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The G8 recently grabbed headlines by promising $20 billion to fight hunger. Trouble is, the G8 seldom keeps its promises.
ROME – Last month’s Group of Eight summit fell so short of expectations that the viability G8 itself was called into question. But there was one eye-catching outcome: a pledge of $20 billion to help shore up food production in the poorest parts of the world.
On the surface, the promise was worthy of the attention it garnered. The money — which easily surpassed an early target of $15 billion — is to be paid out over three years to help fund sustainable agriculture and provide emergency food aid in underdeveloped areas in Africa and Asia.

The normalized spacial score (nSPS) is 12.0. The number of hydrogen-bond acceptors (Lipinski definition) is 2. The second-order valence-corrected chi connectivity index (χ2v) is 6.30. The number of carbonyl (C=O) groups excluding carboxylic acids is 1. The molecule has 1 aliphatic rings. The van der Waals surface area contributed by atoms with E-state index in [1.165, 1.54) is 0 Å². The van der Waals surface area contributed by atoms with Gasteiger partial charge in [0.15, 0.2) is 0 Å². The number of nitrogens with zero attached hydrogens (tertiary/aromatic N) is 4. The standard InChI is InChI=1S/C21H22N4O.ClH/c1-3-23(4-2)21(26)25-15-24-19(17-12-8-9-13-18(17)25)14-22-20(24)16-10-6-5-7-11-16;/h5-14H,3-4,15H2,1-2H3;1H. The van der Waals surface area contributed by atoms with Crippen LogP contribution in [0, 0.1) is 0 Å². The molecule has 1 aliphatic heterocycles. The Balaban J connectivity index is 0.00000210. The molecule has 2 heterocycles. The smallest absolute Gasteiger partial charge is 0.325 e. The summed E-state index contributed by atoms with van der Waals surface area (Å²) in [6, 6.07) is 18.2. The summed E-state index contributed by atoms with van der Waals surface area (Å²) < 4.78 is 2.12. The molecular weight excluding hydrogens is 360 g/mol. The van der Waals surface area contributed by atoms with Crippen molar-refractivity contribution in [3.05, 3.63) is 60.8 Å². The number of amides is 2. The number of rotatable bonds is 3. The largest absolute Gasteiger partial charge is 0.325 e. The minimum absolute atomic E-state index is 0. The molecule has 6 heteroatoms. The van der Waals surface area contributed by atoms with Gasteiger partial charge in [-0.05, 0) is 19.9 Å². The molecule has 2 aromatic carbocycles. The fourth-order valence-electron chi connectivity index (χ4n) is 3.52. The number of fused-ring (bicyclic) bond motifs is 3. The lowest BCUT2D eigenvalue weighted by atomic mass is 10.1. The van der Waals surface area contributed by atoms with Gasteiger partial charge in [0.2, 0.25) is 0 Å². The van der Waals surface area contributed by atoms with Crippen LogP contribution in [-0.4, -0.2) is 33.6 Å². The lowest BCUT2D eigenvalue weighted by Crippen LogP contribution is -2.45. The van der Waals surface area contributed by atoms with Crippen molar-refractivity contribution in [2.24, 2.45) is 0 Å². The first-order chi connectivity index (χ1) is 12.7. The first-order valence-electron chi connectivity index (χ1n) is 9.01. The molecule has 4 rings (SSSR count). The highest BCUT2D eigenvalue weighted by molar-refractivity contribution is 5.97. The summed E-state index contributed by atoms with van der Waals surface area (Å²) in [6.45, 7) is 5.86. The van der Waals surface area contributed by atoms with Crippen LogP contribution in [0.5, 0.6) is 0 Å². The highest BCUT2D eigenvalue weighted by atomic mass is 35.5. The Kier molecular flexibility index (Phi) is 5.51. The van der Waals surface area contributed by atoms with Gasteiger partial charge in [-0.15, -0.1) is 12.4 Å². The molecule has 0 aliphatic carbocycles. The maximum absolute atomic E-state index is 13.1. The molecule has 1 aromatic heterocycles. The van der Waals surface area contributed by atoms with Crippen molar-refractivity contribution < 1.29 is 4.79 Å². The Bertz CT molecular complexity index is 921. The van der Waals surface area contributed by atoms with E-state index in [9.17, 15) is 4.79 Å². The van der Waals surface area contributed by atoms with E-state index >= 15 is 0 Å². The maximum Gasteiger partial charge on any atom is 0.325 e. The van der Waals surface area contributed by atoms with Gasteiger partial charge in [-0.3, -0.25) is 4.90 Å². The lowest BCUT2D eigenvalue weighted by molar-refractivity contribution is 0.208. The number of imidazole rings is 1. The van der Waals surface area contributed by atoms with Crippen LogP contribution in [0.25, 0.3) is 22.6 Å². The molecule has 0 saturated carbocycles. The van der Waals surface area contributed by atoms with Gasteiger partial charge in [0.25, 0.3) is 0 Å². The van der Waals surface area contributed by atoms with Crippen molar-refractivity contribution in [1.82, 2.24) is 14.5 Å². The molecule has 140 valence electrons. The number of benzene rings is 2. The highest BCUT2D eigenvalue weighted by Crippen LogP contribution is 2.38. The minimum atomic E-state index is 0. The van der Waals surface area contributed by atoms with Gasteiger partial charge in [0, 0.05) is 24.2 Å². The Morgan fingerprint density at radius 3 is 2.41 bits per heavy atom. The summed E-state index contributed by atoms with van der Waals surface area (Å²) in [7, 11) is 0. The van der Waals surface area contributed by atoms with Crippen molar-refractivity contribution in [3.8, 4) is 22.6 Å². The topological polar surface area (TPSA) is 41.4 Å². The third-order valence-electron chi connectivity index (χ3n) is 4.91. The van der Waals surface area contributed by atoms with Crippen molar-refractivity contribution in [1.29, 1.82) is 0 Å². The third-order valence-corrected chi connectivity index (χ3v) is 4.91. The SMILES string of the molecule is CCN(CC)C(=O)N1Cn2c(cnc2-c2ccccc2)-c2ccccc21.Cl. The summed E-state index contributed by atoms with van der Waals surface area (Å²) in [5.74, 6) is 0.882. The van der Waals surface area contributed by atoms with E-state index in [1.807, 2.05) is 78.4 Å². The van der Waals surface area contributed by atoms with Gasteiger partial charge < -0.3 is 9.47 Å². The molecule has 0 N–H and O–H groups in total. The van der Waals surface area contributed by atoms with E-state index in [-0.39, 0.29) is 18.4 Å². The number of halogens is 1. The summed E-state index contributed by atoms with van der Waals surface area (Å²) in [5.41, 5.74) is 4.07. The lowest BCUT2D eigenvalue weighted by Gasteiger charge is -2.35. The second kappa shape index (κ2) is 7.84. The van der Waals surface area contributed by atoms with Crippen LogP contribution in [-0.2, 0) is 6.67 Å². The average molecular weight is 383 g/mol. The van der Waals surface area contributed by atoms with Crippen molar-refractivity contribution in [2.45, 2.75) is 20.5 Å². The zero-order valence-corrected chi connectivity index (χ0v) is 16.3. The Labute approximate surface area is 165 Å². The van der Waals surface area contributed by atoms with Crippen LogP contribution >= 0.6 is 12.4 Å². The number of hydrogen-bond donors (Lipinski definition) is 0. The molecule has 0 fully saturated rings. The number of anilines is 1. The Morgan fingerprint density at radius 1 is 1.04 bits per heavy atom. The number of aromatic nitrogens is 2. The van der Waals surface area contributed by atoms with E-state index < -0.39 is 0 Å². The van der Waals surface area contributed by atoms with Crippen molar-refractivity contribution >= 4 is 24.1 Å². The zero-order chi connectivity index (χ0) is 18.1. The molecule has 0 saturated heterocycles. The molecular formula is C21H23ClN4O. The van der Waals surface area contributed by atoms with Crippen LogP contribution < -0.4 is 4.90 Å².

U.S. President Barack Obama said the plan was “a commitment to reform the way the international community approaches food security.” Silvio Berlusconi, the prime minister of Italy, which hosted the summit, dubbed the agreement “historic” and “essential.” Activists were pleased as well. Rock star-turned-activist Bono called it “both smart and innovative.”
Peter McPherson, co-chair of the Partnership to Cut Hunger and Poverty in Africa, said “The G8 initiative is exactly the kind and the scope of aid that poor countries need.”
The trouble is, the program may never bear fruit. That’s because the G8 has a history of failing to fulfill its commitments...
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